The Data Studio

Hive: How To Find Invisible Characters

Invisible characters are things like: horizontal tab, "null" byte, bell, etc. These are generally control characters: hex 00 thru hex 1f and hex 7f.

Invisible characters are a problem because if they are embedded in a string you are searching for, you probably won't find it because you will type in what you see and the database stores what you see plus one or more hidden characters.

For a more complete description of this and related problems see: Where Did These Funny Characters Come From?.

If you have got past the stage of complete bafflement about what is in your data, and you now have some suspicion that particular hidden characters are present you can search for them using the ascii() function and using character literals in the form 'u\xxxx' where xxxx is a hexadecimal number.

The tab character is hex 09 (= decimal 9, = octal 011). So, if I suspect that some values in a column have a tab character in position 50, I can search for them like this:

      select
          ascii(substring(line, 50, 1)) as possible_tab
      from
          hdkehb_fixed_length_table 
      where
          ascii(substring(line, 50, 1)) = 9 
      limit 3;
 
      +--------------+--+ 
      | possible_tab | 
      +--------------+--+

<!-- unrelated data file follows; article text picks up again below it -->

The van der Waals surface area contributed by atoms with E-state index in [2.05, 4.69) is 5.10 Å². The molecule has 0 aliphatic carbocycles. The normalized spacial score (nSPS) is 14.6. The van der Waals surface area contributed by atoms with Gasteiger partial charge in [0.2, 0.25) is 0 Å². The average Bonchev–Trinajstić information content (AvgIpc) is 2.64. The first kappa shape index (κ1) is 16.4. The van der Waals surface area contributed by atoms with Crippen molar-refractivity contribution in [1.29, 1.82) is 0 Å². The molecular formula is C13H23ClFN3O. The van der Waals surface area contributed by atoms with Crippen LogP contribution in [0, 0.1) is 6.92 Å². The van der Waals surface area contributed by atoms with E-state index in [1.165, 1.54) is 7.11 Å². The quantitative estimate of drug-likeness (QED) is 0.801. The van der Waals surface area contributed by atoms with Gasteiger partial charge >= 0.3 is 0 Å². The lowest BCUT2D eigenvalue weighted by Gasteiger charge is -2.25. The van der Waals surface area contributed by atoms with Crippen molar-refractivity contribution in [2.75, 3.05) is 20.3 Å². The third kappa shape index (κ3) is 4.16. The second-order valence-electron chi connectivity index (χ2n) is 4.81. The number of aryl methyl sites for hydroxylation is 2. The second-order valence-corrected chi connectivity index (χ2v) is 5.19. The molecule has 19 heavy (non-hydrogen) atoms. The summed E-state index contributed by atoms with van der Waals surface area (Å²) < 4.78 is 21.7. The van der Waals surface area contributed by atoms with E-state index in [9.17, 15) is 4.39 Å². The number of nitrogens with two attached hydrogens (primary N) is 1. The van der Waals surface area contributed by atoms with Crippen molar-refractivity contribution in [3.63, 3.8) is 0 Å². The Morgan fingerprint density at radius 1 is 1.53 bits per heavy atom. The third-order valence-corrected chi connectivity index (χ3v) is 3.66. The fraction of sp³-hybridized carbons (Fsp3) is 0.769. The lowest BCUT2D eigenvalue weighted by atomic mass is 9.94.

| 9            | 
      | 9            | 
      | 9            | 
      +--------------+--+ 
      3 rows selected (8.087 seconds)
    

That's a pretty specific suspicion, suggesting that I already kniow quite a lot about this data. If I think there is a tab somewhere in a column value, but I don't know where, I can use the chr() function like this:

      select
          instr(line, chr(9)) as position_of_tab 
      from
          hdkehb_fixed_length_table 
      where
          line like concat('%', chr(9), '%') 
      limit 3;
  
      +-----------------+--+ 
      | position_of_tab |
      +-----------------+--+ 
      | 49              | 
      | 50              | 
      | 47              | 
      +-----------------+--+ 
      3 rows selected (8.099 seconds) 
    

We are using the function chr(9) in two ways:

The chr() function only works for values from zero to 127. This is not what the documentation says. If you search on chr(226) for example, you will not get a match, even if that byte value exists in the data.

You can also search on the Unicode Code Point using the contruct \uxxxx where x is a hexadecimal digit. The number is the Code Point, not the value stored in the bytes. As an example, the Euro symbol (€) has Unicode Code Point \u20ac. If you search for this, you will find the Euro symbol although it is stored as hex:e2 82 ac in UTF-8 (and as hex:80 in Windows-1252).

The approaches described here are simple and quick. If you have a strong idea of what may be causing a problem these are good tools to test your suspicions. If not, then you need to take a more comprehensive approach as described in Where Did These Funny Characters Come From?. The comprehensive approach is essential if you are looking to load files of similar data on a regular basis. It isn't difficult and it can save you a lot of ad-hoc trouble-shooting.